8,404 patients with ACS (mean age, 67 years; 73% male) were enrolled from October 2011 to November 2014. Among them, 48% had ST-segment elevation myocardial infarction (STEMI), and 80% underwent PCI following coronary angiography.

Comparing in terms of MACE ( major adverse cardiovascular events ) and NACE ( net adverse clinical-event rate ), the study found that

For MACE, there was no statistically significant difference between the radial- and femoral-access arms (8.8% in the radial arm vs. 10.3% in the femoral arm; p=0.031, but missing prespecified two-sided α of 0.025 for superiority). The NACE rate was significantly reduced with the transradial approach (9.8% in the radial arm vs 11.7% in the femoral arm; p=0.009). Moreover, there was a statistically significant reduction in all-cause mortality with transradial intervention (1.6% vs. 2.2% for transfemoral; p=0.045), but no difference in cardiovascular death (1.5% and 2.1%, respectively; p=0.08). No differences were seen in stent thrombosis rates, but bleeding defined by the Academic Research Consortium (BARC) as requiring a blood transfusion/surgical intervention or fatal bleeding (BARC 3 and 5) was significantly reduced with the transradial approach (1.6% vs 2.3%; p=0.013).

The results were so staggering that it made the investigator conclude, ” Our results combined with previous studies suggest that the radial approach should become the default access for patients with ACS undergoing invasive management.”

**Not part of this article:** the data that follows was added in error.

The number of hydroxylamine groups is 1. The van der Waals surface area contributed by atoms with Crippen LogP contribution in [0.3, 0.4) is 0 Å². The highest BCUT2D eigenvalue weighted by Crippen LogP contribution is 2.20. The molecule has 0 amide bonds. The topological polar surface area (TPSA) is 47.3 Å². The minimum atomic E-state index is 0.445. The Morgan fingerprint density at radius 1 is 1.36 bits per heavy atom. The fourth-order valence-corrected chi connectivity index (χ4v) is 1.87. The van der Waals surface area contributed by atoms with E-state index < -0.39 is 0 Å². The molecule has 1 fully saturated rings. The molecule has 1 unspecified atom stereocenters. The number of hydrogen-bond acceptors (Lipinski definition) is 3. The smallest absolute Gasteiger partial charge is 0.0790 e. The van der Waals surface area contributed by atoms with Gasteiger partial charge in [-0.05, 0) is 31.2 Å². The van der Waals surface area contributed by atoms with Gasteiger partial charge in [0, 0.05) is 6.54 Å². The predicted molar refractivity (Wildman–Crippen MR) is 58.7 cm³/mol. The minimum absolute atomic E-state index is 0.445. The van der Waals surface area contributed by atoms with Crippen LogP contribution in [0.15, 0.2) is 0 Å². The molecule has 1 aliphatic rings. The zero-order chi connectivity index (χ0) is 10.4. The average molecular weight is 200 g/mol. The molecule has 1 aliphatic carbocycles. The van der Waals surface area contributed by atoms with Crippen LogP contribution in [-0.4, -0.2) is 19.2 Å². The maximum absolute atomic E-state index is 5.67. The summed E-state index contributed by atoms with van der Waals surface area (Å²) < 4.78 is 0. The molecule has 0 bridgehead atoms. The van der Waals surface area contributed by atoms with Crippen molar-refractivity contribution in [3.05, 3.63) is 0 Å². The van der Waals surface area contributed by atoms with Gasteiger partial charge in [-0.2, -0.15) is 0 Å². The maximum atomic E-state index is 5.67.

“Bivalirudin may not be superior to Heparin while treating AMI

Bivalirudin a specific and reversible direct thrombin inhibitor ( DTI), earlier ,seemed to overcome many limitations that were seen with the indirect thrombin inhibitor, such has heparin. 7 major randomized trial of ST elevation MI undergoing PCi showed persistant positive outcomes with Bivalirudin having fewer adverse events compared to patients recivng heparin. Owing to this, Bivalirudin soon revcieved a class I recommendation in number of US and EU guidelines.  

Angio matrix studied Bivalirudin versus unfractionated heparin (UFH) in patients undergoing percutaneous coronary intervention (PCI) and whether it is associated with reduction and MACE and NACE.

In this 2×2 factorial designed study, patients were first considered for the “access” program (a comparison of radial vs femoral-access PCI) and, depending on the planned revascularization strategy, included in the antithrombin component of the trial. In total, 7213 participants with ACS undergoing coronary angiography and PCI were randomized to bivalirudin with bailout GPI or to UFH with planned or bailout GPI use. Just over one quarter of patients in the UFH arm and 4.6% of patients in the bivalirudin arm received a GPI.